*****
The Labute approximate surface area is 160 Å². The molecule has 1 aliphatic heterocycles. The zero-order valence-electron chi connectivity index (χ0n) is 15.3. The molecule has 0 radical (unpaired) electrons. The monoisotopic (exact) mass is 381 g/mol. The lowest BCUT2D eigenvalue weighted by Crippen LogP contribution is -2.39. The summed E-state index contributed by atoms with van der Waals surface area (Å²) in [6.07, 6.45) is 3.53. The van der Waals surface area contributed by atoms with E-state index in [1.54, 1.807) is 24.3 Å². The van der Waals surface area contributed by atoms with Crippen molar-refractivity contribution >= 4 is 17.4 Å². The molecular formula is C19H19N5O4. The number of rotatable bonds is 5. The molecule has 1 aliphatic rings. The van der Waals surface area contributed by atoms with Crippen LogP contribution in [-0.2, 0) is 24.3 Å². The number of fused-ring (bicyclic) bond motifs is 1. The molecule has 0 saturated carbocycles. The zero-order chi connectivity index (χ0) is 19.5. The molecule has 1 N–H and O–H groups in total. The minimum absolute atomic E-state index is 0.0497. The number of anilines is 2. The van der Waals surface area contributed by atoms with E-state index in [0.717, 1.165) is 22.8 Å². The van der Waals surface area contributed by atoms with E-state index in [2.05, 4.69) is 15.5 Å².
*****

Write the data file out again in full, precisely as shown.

The Labute approximate surface area is 160 Å². The molecule has 1 aliphatic heterocycles. The zero-order valence-electron chi connectivity index (χ0n) is 15.3. The molecule has 0 radical (unpaired) electrons. The monoisotopic (exact) mass is 381 g/mol. The lowest BCUT2D eigenvalue weighted by Crippen LogP contribution is -2.39. The summed E-state index contributed by atoms with van der Waals surface area (Å²) in [6.07, 6.45) is 3.53. The van der Waals surface area contributed by atoms with E-state index in [1.54, 1.807) is 24.3 Å². The van der Waals surface area contributed by atoms with Crippen molar-refractivity contribution >= 4 is 17.4 Å². The molecular formula is C19H19N5O4. The number of rotatable bonds is 5. The molecule has 1 aliphatic rings. The van der Waals surface area contributed by atoms with Crippen LogP contribution in [-0.2, 0) is 24.3 Å². The number of fused-ring (bicyclic) bond motifs is 1. The molecule has 0 saturated carbocycles. The zero-order chi connectivity index (χ0) is 19.5. The molecule has 1 N–H and O–H groups in total. The minimum absolute atomic E-state index is 0.0497. The number of anilines is 2. The van der Waals surface area contributed by atoms with E-state index in [0.717, 1.165) is 22.8 Å². The van der Waals surface area contributed by atoms with E-state index in [2.05, 4.69) is 15.5 Å².